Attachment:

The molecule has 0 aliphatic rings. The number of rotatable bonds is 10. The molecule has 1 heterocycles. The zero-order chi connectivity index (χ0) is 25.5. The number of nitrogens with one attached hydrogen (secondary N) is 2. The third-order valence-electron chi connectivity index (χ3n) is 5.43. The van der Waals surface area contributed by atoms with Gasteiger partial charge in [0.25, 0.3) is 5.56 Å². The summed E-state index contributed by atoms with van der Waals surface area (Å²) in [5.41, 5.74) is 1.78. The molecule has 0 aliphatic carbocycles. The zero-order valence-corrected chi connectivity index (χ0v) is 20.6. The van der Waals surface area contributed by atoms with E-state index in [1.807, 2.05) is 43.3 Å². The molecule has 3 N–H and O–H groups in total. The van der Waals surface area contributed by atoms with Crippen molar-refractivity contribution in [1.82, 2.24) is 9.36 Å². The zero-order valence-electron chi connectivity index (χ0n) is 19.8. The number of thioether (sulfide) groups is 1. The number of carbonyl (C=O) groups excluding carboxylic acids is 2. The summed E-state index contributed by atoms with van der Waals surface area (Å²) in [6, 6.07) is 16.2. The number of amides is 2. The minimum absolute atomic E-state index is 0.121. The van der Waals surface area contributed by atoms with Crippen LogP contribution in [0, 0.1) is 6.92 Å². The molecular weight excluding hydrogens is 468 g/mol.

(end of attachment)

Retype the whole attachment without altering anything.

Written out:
The molecule has 0 aliphatic rings. The number of rotatable bonds is 10. The molecule has 1 heterocycles. The zero-order chi connectivity index (χ0) is 25.5. The number of nitrogens with one attached hydrogen (secondary N) is 2. The third-order valence-electron chi connectivity index (χ3n) is 5.43. The van der Waals surface area contributed by atoms with Gasteiger partial charge in [0.25, 0.3) is 5.56 Å². The summed E-state index contributed by atoms with van der Waals surface area (Å²) in [5.41, 5.74) is 1.78. The molecule has 0 aliphatic carbocycles. The zero-order valence-corrected chi connectivity index (χ0v) is 20.6. The van der Waals surface area contributed by atoms with E-state index in [1.807, 2.05) is 43.3 Å². The molecule has 3 N–H and O–H groups in total. The van der Waals surface area contributed by atoms with Crippen molar-refractivity contribution in [1.82, 2.24) is 9.36 Å². The zero-order valence-electron chi connectivity index (χ0n) is 19.8. The number of thioether (sulfide) groups is 1. The number of carbonyl (C=O) groups excluding carboxylic acids is 2. The summed E-state index contributed by atoms with van der Waals surface area (Å²) in [6, 6.07) is 16.2. The number of amides is 2. The minimum absolute atomic E-state index is 0.121. The van der Waals surface area contributed by atoms with Crippen LogP contribution in [0, 0.1) is 6.92 Å². The molecular weight excluding hydrogens is 468 g/mol.